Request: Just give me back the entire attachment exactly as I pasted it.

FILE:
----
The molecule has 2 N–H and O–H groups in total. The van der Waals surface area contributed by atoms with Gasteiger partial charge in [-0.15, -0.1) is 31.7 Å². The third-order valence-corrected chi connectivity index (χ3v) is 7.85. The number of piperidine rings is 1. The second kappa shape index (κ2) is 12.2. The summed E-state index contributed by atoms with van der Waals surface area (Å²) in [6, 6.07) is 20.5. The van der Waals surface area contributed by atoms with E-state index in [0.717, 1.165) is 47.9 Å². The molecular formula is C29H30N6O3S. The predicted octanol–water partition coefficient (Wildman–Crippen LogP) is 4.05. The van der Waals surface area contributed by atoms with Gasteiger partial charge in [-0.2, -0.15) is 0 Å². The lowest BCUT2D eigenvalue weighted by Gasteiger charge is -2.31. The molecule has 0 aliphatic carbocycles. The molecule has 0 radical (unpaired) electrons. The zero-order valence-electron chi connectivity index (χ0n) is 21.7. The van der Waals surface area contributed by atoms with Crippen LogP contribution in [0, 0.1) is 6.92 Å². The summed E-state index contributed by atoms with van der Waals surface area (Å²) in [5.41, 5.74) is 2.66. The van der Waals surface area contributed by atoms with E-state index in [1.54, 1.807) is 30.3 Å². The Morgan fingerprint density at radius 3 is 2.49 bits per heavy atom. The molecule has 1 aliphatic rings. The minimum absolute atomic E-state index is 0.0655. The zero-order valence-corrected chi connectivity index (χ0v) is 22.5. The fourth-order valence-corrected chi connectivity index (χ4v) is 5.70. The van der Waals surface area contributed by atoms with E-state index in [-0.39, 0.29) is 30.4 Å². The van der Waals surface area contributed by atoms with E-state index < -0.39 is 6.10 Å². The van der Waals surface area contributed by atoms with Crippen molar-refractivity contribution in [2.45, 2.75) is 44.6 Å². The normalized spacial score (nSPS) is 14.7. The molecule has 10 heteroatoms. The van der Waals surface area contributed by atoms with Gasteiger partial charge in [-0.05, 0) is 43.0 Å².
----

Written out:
The molecule has 2 N–H and O–H groups in total. The van der Waals surface area contributed by atoms with Gasteiger partial charge in [-0.15, -0.1) is 31.7 Å². The third-order valence-corrected chi connectivity index (χ3v) is 7.85. The number of piperidine rings is 1. The second kappa shape index (κ2) is 12.2. The summed E-state index contributed by atoms with van der Waals surface area (Å²) in [6, 6.07) is 20.5. The van der Waals surface area contributed by atoms with E-state index in [0.717, 1.165) is 47.9 Å². The molecular formula is C29H30N6O3S. The predicted octanol–water partition coefficient (Wildman–Crippen LogP) is 4.05. The van der Waals surface area contributed by atoms with Gasteiger partial charge in [-0.2, -0.15) is 0 Å². The lowest BCUT2D eigenvalue weighted by Gasteiger charge is -2.31. The molecule has 0 aliphatic carbocycles. The molecule has 0 radical (unpaired) electrons. The zero-order valence-electron chi connectivity index (χ0n) is 21.7. The van der Waals surface area contributed by atoms with Crippen LogP contribution in [0, 0.1) is 6.92 Å². The summed E-state index contributed by atoms with van der Waals surface area (Å²) in [5.41, 5.74) is 2.66. The van der Waals surface area contributed by atoms with E-state index in [1.54, 1.807) is 30.3 Å². The Morgan fingerprint density at radius 3 is 2.49 bits per heavy atom. The molecule has 1 aliphatic rings. The minimum absolute atomic E-state index is 0.0655. The zero-order valence-corrected chi connectivity index (χ0v) is 22.5. The fourth-order valence-corrected chi connectivity index (χ4v) is 5.70. The van der Waals surface area contributed by atoms with E-state index in [-0.39, 0.29) is 30.4 Å². The van der Waals surface area contributed by atoms with E-state index < -0.39 is 6.10 Å². The van der Waals surface area contributed by atoms with Crippen molar-refractivity contribution in [2.45, 2.75) is 44.6 Å². The normalized spacial score (nSPS) is 14.7. The molecule has 10 heteroatoms. The van der Waals surface area contributed by atoms with Gasteiger partial charge in [-0.05, 0) is 43.0 Å².